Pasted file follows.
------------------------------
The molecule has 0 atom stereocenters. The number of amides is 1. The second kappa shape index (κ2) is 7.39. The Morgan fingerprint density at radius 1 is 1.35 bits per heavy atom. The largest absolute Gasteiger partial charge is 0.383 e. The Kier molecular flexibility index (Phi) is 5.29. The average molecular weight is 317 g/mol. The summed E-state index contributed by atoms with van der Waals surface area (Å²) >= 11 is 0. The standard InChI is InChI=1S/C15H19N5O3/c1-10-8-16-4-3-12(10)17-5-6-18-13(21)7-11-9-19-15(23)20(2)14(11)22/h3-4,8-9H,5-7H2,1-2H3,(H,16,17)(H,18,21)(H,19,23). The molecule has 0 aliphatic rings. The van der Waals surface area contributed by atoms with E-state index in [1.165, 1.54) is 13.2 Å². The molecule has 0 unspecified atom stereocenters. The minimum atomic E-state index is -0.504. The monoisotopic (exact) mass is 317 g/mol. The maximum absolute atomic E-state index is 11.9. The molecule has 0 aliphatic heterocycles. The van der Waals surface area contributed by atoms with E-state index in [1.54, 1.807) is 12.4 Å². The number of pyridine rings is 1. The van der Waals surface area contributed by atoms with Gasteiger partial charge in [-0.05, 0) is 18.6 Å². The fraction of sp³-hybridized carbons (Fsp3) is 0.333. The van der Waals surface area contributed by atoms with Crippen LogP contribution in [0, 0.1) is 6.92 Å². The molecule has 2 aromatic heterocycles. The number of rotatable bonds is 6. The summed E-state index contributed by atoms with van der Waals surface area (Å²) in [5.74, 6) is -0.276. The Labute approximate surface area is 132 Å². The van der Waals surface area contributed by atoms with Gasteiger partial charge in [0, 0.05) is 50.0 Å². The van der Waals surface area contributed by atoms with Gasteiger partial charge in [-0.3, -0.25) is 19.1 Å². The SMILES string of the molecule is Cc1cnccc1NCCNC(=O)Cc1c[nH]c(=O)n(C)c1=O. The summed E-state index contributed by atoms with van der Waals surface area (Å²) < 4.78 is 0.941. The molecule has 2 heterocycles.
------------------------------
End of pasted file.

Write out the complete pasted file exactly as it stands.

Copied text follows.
The molecule has 0 atom stereocenters. The number of amides is 1. The second kappa shape index (κ2) is 7.39. The Morgan fingerprint density at radius 1 is 1.35 bits per heavy atom. The largest absolute Gasteiger partial charge is 0.383 e. The Kier molecular flexibility index (Phi) is 5.29. The average molecular weight is 317 g/mol. The summed E-state index contributed by atoms with van der Waals surface area (Å²) >= 11 is 0. The standard InChI is InChI=1S/C15H19N5O3/c1-10-8-16-4-3-12(10)17-5-6-18-13(21)7-11-9-19-15(23)20(2)14(11)22/h3-4,8-9H,5-7H2,1-2H3,(H,16,17)(H,18,21)(H,19,23). The molecule has 0 aliphatic rings. The van der Waals surface area contributed by atoms with E-state index in [1.165, 1.54) is 13.2 Å². The molecule has 0 unspecified atom stereocenters. The minimum atomic E-state index is -0.504. The monoisotopic (exact) mass is 317 g/mol. The maximum absolute atomic E-state index is 11.9. The molecule has 0 aliphatic heterocycles. The van der Waals surface area contributed by atoms with E-state index in [1.54, 1.807) is 12.4 Å². The number of pyridine rings is 1. The van der Waals surface area contributed by atoms with Gasteiger partial charge in [-0.05, 0) is 18.6 Å². The fraction of sp³-hybridized carbons (Fsp3) is 0.333. The van der Waals surface area contributed by atoms with Crippen LogP contribution in [0, 0.1) is 6.92 Å². The molecule has 2 aromatic heterocycles. The number of rotatable bonds is 6. The summed E-state index contributed by atoms with van der Waals surface area (Å²) in [5.74, 6) is -0.276. The Labute approximate surface area is 132 Å². The van der Waals surface area contributed by atoms with Gasteiger partial charge in [0, 0.05) is 50.0 Å². The van der Waals surface area contributed by atoms with Gasteiger partial charge in [-0.3, -0.25) is 19.1 Å². The SMILES string of the molecule is Cc1cnccc1NCCNC(=O)Cc1c[nH]c(=O)n(C)c1=O. The summed E-state index contributed by atoms with van der Waals surface area (Å²) < 4.78 is 0.941. The molecule has 2 heterocycles.